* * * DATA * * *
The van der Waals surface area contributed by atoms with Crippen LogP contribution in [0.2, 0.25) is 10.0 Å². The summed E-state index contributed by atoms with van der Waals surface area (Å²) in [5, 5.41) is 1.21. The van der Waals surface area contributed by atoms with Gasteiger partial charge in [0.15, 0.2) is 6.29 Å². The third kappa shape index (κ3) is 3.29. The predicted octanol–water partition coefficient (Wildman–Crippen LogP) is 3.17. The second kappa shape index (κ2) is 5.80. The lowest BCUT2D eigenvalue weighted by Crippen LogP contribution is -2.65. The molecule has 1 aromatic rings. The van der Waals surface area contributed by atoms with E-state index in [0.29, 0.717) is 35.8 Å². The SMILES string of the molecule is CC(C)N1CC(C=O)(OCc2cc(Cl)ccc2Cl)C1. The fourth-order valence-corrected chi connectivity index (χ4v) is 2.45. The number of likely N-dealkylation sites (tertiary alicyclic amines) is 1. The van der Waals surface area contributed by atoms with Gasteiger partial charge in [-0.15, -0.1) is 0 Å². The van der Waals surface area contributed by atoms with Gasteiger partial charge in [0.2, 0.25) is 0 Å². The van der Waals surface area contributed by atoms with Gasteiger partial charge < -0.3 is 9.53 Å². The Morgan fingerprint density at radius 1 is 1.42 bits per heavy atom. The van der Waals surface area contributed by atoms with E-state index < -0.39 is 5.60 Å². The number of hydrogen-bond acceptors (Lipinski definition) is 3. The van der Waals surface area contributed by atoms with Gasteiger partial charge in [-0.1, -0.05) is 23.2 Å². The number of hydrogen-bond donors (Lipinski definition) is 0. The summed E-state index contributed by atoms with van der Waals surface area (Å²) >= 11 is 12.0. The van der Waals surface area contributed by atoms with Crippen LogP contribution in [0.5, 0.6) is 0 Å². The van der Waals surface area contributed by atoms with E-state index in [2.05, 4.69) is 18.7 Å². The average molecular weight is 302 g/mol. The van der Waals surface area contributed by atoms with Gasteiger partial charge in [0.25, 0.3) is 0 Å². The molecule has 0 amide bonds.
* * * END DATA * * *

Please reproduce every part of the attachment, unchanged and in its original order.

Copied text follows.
The van der Waals surface area contributed by atoms with Crippen LogP contribution in [0.2, 0.25) is 10.0 Å². The summed E-state index contributed by atoms with van der Waals surface area (Å²) in [5, 5.41) is 1.21. The van der Waals surface area contributed by atoms with Gasteiger partial charge in [0.15, 0.2) is 6.29 Å². The third kappa shape index (κ3) is 3.29. The predicted octanol–water partition coefficient (Wildman–Crippen LogP) is 3.17. The second kappa shape index (κ2) is 5.80. The lowest BCUT2D eigenvalue weighted by Crippen LogP contribution is -2.65. The molecule has 1 aromatic rings. The van der Waals surface area contributed by atoms with E-state index in [0.29, 0.717) is 35.8 Å². The SMILES string of the molecule is CC(C)N1CC(C=O)(OCc2cc(Cl)ccc2Cl)C1. The fourth-order valence-corrected chi connectivity index (χ4v) is 2.45. The number of likely N-dealkylation sites (tertiary alicyclic amines) is 1. The van der Waals surface area contributed by atoms with Gasteiger partial charge in [-0.15, -0.1) is 0 Å². The van der Waals surface area contributed by atoms with Gasteiger partial charge in [0.2, 0.25) is 0 Å². The van der Waals surface area contributed by atoms with Gasteiger partial charge < -0.3 is 9.53 Å². The Morgan fingerprint density at radius 1 is 1.42 bits per heavy atom. The van der Waals surface area contributed by atoms with E-state index < -0.39 is 5.60 Å². The number of hydrogen-bond acceptors (Lipinski definition) is 3. The van der Waals surface area contributed by atoms with Gasteiger partial charge in [-0.1, -0.05) is 23.2 Å². The number of hydrogen-bond donors (Lipinski definition) is 0. The summed E-state index contributed by atoms with van der Waals surface area (Å²) >= 11 is 12.0. The van der Waals surface area contributed by atoms with Crippen LogP contribution in [0.5, 0.6) is 0 Å². The van der Waals surface area contributed by atoms with E-state index in [2.05, 4.69) is 18.7 Å². The average molecular weight is 302 g/mol. The van der Waals surface area contributed by atoms with Gasteiger partial charge in [0.25, 0.3) is 0 Å². The molecule has 0 amide bonds.